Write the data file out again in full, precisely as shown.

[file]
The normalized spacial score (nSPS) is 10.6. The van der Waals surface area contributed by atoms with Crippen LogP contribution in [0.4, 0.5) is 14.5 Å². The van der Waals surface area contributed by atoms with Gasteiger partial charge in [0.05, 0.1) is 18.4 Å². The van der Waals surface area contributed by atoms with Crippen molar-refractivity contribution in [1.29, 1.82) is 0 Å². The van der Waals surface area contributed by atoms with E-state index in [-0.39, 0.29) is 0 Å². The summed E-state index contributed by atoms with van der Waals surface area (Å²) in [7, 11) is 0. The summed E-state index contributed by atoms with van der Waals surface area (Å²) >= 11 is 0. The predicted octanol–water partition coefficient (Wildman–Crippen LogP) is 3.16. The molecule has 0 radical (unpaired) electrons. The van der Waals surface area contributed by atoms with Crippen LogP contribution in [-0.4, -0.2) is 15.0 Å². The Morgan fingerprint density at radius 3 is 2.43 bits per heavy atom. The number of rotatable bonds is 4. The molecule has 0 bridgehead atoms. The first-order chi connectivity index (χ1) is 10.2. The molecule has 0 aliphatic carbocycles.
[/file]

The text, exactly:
The normalized spacial score (nSPS) is 10.6. The van der Waals surface area contributed by atoms with Crippen LogP contribution in [0.4, 0.5) is 14.5 Å². The van der Waals surface area contributed by atoms with Gasteiger partial charge in [0.05, 0.1) is 18.4 Å². The van der Waals surface area contributed by atoms with Crippen molar-refractivity contribution in [1.29, 1.82) is 0 Å². The van der Waals surface area contributed by atoms with E-state index in [-0.39, 0.29) is 0 Å². The summed E-state index contributed by atoms with van der Waals surface area (Å²) in [7, 11) is 0. The summed E-state index contributed by atoms with van der Waals surface area (Å²) >= 11 is 0. The predicted octanol–water partition coefficient (Wildman–Crippen LogP) is 3.16. The molecule has 0 radical (unpaired) electrons. The van der Waals surface area contributed by atoms with Crippen LogP contribution in [-0.4, -0.2) is 15.0 Å². The Morgan fingerprint density at radius 3 is 2.43 bits per heavy atom. The number of rotatable bonds is 4. The molecule has 0 bridgehead atoms. The first-order chi connectivity index (χ1) is 10.2. The molecule has 0 aliphatic carbocycles.